Market experts feel that it is only a matter of time before the stock market reacts to the surge in bond yields.
A rule of thumb in financial markets is that stock prices cannot keep rising if bond yields are also on the way up. This hypothesis is being tested in the Indian markets at the moment. Yields on 10-year government bonds have risen 61 basis points in the last three months. But the stock market has taken it on the chin, with the Nifty rising 7.6 percent during the same period and the Bank Nifty, 6.2 percent.
And yet, market experts feel that it is only a matter of time before the stock market reacts to the surge in bond yields.
Is it the first time that the traditional correlation between equity prices and bond yields is breaking? Or is it that no overt correlation ever existed in the Indian context?
What history tells us about the relation between equity and bond market
We examined four episodes in the past when bond yields rose sharply.
The first was between June 2005 to August 2006 when the 10-year benchmark rose from 6.8% to 8.3% - both Nifty and Bank Nifty took this surge positively and maintained their uptrend.
The next one was in the run up to the Lehman collapse, when yields hardened significantly in matter of few months. The overall risk aversion in the system resulted in deep cuts both in the Nifty as well as Bank Nifty.
The post-Lehman recovery saw a steady rise in benchmark yields over the next couple of years. However, the euphoria of the recovery was reflected in the sharp surge in both the Nifty and the Bank Nifty.
2013 “taper tantrum” (fear of US Federal Reserve bringing an end to its loose monetary policy) also led to a sharp spike in bond yields in a short period of time. While Bank Nifty witnessed a correction during this period, as theory would suggest, the reaction from Nifty was an overall positive.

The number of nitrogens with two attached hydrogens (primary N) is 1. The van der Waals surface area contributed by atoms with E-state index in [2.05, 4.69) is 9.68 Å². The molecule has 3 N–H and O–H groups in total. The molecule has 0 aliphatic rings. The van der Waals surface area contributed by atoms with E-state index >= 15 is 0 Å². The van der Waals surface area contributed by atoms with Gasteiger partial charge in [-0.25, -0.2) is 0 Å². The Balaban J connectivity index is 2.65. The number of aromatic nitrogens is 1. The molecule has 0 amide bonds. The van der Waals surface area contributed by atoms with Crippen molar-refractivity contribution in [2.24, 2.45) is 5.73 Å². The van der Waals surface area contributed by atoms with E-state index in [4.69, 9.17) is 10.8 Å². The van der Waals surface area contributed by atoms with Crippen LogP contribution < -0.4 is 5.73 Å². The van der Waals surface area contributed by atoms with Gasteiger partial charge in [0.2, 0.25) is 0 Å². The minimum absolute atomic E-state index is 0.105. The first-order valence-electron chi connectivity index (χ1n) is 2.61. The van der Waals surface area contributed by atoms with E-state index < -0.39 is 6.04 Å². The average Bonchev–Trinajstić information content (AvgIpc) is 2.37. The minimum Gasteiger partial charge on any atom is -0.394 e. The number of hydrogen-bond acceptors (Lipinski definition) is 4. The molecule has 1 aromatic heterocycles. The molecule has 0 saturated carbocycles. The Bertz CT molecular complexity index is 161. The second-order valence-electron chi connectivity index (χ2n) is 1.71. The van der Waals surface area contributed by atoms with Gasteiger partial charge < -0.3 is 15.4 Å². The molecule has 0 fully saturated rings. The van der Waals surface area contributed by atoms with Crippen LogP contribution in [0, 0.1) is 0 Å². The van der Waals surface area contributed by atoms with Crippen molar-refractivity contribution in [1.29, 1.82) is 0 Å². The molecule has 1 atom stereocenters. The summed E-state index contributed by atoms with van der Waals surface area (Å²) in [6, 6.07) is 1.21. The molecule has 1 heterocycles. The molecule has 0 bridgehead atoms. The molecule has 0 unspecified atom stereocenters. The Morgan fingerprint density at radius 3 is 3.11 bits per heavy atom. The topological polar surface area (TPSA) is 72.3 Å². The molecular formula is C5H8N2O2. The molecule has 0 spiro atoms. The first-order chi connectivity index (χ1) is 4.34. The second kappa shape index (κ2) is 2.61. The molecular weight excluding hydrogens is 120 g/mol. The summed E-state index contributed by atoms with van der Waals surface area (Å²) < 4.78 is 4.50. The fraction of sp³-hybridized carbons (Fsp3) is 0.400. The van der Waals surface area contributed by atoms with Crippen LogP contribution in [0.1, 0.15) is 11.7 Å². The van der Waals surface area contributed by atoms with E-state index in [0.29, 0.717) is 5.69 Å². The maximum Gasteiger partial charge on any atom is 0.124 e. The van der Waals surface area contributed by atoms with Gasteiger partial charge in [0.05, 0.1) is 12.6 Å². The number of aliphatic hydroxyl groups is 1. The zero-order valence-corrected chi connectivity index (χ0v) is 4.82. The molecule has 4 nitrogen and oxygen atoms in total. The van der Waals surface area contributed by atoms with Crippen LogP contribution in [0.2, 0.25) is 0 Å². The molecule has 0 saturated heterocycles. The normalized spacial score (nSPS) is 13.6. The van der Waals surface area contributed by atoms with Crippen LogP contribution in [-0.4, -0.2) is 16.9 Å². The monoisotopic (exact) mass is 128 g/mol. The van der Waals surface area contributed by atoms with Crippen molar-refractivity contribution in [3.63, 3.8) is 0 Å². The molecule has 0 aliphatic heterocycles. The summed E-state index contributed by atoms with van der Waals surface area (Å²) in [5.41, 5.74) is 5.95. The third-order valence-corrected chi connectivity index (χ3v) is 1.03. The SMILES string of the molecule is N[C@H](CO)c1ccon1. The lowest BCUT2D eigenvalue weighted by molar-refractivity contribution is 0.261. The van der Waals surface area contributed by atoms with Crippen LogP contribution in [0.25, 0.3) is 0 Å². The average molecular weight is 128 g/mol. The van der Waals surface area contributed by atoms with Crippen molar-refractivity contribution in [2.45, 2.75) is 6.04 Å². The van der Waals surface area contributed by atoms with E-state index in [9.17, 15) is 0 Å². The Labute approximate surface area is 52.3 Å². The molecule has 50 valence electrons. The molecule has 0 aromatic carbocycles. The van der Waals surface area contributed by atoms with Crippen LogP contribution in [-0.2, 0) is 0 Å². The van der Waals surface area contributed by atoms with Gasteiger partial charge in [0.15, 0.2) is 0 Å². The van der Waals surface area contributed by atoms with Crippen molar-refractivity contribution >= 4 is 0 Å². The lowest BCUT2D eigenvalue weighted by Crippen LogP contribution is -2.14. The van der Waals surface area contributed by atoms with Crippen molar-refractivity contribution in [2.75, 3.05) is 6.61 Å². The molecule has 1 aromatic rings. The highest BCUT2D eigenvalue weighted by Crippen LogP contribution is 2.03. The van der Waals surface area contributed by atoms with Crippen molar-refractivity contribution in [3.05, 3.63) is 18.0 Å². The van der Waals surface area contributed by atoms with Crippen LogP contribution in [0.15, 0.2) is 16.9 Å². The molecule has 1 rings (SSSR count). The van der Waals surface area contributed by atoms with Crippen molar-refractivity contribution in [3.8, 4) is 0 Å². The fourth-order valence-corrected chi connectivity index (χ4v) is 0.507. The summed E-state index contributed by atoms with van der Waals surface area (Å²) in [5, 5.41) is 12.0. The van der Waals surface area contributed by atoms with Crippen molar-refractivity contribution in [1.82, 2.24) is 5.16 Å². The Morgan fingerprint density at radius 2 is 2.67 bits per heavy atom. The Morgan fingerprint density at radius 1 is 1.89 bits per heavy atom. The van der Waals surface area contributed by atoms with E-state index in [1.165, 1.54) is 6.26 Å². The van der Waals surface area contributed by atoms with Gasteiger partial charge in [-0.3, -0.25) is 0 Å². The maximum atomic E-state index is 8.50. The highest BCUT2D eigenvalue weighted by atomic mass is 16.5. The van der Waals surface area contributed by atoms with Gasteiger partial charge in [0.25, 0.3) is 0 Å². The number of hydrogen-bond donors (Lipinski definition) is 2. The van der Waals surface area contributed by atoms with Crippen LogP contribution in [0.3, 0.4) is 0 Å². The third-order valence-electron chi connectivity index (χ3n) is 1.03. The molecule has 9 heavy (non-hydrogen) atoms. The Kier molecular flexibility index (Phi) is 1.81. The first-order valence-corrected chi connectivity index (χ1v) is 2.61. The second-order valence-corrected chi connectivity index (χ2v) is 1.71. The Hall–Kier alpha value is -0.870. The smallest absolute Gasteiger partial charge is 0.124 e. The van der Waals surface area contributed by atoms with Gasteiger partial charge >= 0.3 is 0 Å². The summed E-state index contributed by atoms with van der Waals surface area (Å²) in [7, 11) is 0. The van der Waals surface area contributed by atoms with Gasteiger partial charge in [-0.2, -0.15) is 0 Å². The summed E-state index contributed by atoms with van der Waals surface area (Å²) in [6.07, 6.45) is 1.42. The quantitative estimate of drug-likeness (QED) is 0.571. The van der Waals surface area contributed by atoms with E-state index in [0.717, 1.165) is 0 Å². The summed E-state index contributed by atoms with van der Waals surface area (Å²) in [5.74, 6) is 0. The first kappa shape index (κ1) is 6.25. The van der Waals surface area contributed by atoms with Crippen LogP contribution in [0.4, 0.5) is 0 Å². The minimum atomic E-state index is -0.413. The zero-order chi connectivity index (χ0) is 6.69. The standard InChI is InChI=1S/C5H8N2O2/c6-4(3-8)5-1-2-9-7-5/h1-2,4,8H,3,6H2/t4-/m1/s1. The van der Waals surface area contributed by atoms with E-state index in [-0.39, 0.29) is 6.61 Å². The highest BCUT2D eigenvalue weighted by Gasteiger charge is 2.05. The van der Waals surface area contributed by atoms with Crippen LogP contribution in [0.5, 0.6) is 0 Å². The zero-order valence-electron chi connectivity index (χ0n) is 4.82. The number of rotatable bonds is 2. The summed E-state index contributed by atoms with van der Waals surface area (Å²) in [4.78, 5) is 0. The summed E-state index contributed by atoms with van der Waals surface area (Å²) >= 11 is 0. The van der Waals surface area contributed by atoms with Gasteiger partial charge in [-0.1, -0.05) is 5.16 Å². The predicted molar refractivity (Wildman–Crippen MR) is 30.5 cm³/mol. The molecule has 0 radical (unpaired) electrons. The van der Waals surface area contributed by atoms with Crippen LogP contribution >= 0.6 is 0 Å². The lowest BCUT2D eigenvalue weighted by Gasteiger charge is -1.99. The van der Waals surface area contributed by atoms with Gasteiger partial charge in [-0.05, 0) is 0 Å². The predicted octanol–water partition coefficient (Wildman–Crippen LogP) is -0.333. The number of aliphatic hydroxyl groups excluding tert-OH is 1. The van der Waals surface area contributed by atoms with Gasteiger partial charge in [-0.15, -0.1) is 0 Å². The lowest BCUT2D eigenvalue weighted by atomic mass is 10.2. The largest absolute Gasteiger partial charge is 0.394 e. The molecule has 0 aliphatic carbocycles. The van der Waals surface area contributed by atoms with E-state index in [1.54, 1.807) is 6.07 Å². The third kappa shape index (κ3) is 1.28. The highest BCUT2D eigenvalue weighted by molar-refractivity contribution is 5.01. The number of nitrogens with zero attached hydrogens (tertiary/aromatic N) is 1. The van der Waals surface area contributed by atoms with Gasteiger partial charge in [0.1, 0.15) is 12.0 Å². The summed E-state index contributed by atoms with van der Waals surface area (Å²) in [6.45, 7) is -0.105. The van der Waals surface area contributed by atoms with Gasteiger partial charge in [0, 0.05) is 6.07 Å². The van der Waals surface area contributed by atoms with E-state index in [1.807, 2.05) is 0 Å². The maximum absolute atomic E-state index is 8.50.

What is interesting to examine is the inflation rate over this period. The first episode of 2005-06 was a period of relatively benign inflation and that could explain the divergence in the reaction of the equity and bond market.
2008-09 was an exceptional period when not only risk aversion was at its peak, so was inflation. In fact, the correction in the bond market in 2013 was also accompanied by high inflation in double-digits. In contrast, albeit the inflationary pressures now, headline inflation has not yet reached the danger zone although the movement in crude oil and global commodities remain key imponderables.
Why bother about the correlation?
It's when this correlation breaks down that investors start to worry. That's because, when stocks and bonds move in opposite directions, it is often a sign that the market trend is about to reverse.
Stocks tend to rise when the economy is either doing well or starting to show signs of improvement. That is because corporate profits rise when the economy is doing well, and this encourages investors to pay more for equities.
However, rising profits can also lead to increased inflation. At some point, the central bank may try to rein in inflation by raising interest rates. However, as long as profits are increasing, stock prices could keep rising, while bonds could continue to fall even while rates are falling.
The moot question for Indian market is how should we read this positive reaction from equities?
After a dull start to FY18 on account of GST implementation, earnings have improved in the second quarter and the momentum is expected to sustain on account of a favourable base of last year (H2 FY17 impacted by demonetisation).The single-digit earnings growth for FY18 looks likely on the cards.
However, the moot question is the 20 percent plus earnings growth that the market is betting on for FY19. Can a surge in bond yields puncture those hopes?
Our analysis of past ten-year data for Nifty companies suggest that large companies in India have very low leverage with interest to sales ratio at 1.7 percent. The interest coverage ratio is close to 8.8 times. Unless there is a sharp surge in interest rates, profitability wouldn’t be impacted. For banks, the gains from the bond portfolio would dissipate when yields rise, but they would manage to maintain/improve margins in the first stage of the rates hardening cycle.
However, for second and third tier companies, the leverage position is not exactly that comfortable with interest to sales ratio of 4 times and interest coverage ratio of 2.8 times. Hence investors should consider each stock by its individual merit and avoid companies with excessive leverage or financial companies over reliant on wholesale borrowings.So while overall markets might still not react to hardening of bond yields in the current phase as well, brace for stock specific reactions.